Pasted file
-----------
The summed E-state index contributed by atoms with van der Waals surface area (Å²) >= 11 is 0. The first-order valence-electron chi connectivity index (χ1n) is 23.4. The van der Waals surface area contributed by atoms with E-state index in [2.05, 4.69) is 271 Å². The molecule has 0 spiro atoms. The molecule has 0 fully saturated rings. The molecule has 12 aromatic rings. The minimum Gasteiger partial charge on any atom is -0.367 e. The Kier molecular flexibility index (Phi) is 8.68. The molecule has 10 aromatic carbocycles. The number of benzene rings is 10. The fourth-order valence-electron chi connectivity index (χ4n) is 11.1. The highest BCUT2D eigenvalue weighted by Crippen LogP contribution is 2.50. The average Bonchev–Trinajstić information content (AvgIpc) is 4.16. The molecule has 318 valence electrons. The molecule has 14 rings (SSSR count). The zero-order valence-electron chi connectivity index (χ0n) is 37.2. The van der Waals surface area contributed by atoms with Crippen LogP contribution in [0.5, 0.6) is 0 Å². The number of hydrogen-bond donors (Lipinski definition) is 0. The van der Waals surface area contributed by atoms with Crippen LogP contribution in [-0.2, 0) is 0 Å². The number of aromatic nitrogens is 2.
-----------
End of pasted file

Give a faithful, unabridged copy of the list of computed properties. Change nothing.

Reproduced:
The summed E-state index contributed by atoms with van der Waals surface area (Å²) >= 11 is 0. The first-order valence-electron chi connectivity index (χ1n) is 23.4. The van der Waals surface area contributed by atoms with E-state index in [2.05, 4.69) is 271 Å². The molecule has 0 spiro atoms. The molecule has 0 fully saturated rings. The molecule has 12 aromatic rings. The minimum Gasteiger partial charge on any atom is -0.367 e. The Kier molecular flexibility index (Phi) is 8.68. The molecule has 10 aromatic carbocycles. The number of benzene rings is 10. The fourth-order valence-electron chi connectivity index (χ4n) is 11.1. The highest BCUT2D eigenvalue weighted by Crippen LogP contribution is 2.50. The average Bonchev–Trinajstić information content (AvgIpc) is 4.16. The molecule has 318 valence electrons. The molecule has 14 rings (SSSR count). The zero-order valence-electron chi connectivity index (χ0n) is 37.2. The van der Waals surface area contributed by atoms with Crippen LogP contribution in [0.5, 0.6) is 0 Å². The number of hydrogen-bond donors (Lipinski definition) is 0. The van der Waals surface area contributed by atoms with Crippen LogP contribution in [-0.2, 0) is 0 Å². The number of aromatic nitrogens is 2.